3 October 2019

Work cited:

Mulvey, Laura. “Visual Pleasure and Narrative Cinema.” Screen, Volume 16, Issue 3, 1 October 1975, pp. 6 – 18.


“It is said that analyzing pleasure, or beauty, destroys it. That is the intention of this article.”

This essay investigates cinematic eroticism by dismantling the male-centered patterns established by classic Hollywood cinema. One of its main points is that the narrative of male dominance is a learned cultural construct, not a biological imperative, and that another cinematic world exists in which women, feminism and female points-of-view, previously relegated to supporting roles, are now central players. 

One important idea in this essay is that patriarchy is embedded within language itself. Patterns of male dominance are reinforced through use of this coded language. One route for dismantling this relationship is to break it down into its component parts and reveal its psychological nuts and bolts. Mulvey demonstrates this with examples from classic films (Hitchcock, von Sternberg). Her tone is direct, intelligent, and assertive. The essay’s goals and intentions are clearly stated, then achieved.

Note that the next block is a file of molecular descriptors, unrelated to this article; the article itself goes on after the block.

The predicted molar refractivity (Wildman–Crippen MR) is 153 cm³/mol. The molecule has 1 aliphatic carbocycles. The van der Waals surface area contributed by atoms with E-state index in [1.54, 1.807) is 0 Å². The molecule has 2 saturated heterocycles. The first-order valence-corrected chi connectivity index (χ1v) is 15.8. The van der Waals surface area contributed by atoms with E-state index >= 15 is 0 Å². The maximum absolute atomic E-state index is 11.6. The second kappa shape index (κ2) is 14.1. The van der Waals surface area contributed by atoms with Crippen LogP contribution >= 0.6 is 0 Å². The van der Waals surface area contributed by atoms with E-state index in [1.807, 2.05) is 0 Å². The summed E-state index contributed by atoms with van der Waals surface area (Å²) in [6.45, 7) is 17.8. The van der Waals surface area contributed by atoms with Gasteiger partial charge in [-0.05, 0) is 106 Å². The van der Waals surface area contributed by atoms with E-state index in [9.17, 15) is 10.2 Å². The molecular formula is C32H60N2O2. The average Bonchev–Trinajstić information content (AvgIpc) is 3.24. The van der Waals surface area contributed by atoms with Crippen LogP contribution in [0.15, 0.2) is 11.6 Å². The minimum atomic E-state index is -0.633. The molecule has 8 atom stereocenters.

Main themes: gender, sex, psychoanalysis, Freud, cinema as a system of representation, sexual imbalance, castration threat, phallocentrism, scopophilia, the male gaze, cinematic pleasure, the mirror phase, narcissism, voyeurism, heterosexual division of labor, the Hollywood star system.

This essay remains highly influential in fields beyond film studies. It is important for its contribution to understandings of gender, sex, and the viewer/spectator relationship.

How does this relate to scenography?

Mulvey discusses production design directly through analysis of the cinematography of the films of von Sternberg and Hitchcock. She argues that shallow pictorial space and framing both limit and emphasize erotic desire in the films of von Sternberg. In the work of Hitchcock, space and depth are expanded through narrative point-of-view and camera angle. This leads to a more complex erotic association between viewer and film.

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